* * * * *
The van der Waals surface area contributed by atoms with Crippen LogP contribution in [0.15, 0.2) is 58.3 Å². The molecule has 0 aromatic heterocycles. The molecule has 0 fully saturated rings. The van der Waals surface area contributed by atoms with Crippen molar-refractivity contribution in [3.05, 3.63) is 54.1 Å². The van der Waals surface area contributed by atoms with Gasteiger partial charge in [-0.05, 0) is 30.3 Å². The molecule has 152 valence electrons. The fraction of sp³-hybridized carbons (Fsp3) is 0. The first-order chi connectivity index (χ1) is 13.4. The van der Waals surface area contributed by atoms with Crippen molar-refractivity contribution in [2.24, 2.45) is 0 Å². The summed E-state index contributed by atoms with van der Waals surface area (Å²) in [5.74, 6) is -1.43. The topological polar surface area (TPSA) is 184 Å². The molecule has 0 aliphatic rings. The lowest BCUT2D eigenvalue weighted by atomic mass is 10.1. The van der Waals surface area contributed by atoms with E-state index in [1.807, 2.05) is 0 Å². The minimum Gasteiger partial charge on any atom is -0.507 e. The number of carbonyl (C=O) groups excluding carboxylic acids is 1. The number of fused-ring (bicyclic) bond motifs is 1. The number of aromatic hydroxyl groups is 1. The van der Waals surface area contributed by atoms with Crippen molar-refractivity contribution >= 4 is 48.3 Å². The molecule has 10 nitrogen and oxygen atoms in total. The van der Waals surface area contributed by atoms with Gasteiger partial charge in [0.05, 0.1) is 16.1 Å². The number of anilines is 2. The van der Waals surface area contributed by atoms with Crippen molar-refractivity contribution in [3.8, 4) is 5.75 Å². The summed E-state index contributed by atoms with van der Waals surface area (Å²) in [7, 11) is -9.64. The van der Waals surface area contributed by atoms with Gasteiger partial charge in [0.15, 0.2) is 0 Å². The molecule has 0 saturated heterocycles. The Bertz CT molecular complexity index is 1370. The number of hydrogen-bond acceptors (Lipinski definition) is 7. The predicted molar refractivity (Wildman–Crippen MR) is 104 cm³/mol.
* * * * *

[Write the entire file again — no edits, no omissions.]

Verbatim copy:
The van der Waals surface area contributed by atoms with Crippen LogP contribution in [0.15, 0.2) is 58.3 Å². The molecule has 0 aromatic heterocycles. The molecule has 0 fully saturated rings. The van der Waals surface area contributed by atoms with Crippen molar-refractivity contribution in [3.05, 3.63) is 54.1 Å². The van der Waals surface area contributed by atoms with Gasteiger partial charge in [-0.05, 0) is 30.3 Å². The molecule has 152 valence electrons. The fraction of sp³-hybridized carbons (Fsp3) is 0. The first-order chi connectivity index (χ1) is 13.4. The van der Waals surface area contributed by atoms with Crippen molar-refractivity contribution in [2.24, 2.45) is 0 Å². The summed E-state index contributed by atoms with van der Waals surface area (Å²) in [5.74, 6) is -1.43. The topological polar surface area (TPSA) is 184 Å². The molecule has 0 aliphatic rings. The lowest BCUT2D eigenvalue weighted by atomic mass is 10.1. The van der Waals surface area contributed by atoms with E-state index in [1.807, 2.05) is 0 Å². The minimum Gasteiger partial charge on any atom is -0.507 e. The number of carbonyl (C=O) groups excluding carboxylic acids is 1. The number of fused-ring (bicyclic) bond motifs is 1. The number of aromatic hydroxyl groups is 1. The van der Waals surface area contributed by atoms with Crippen molar-refractivity contribution >= 4 is 48.3 Å². The molecule has 10 nitrogen and oxygen atoms in total. The van der Waals surface area contributed by atoms with Gasteiger partial charge in [0.05, 0.1) is 16.1 Å². The number of anilines is 2. The van der Waals surface area contributed by atoms with Crippen molar-refractivity contribution in [3.8, 4) is 5.75 Å². The summed E-state index contributed by atoms with van der Waals surface area (Å²) in [7, 11) is -9.64. The van der Waals surface area contributed by atoms with Gasteiger partial charge in [0.15, 0.2) is 0 Å². The molecule has 0 saturated heterocycles. The Bertz CT molecular complexity index is 1370. The number of hydrogen-bond acceptors (Lipinski definition) is 7. The predicted molar refractivity (Wildman–Crippen MR) is 104 cm³/mol.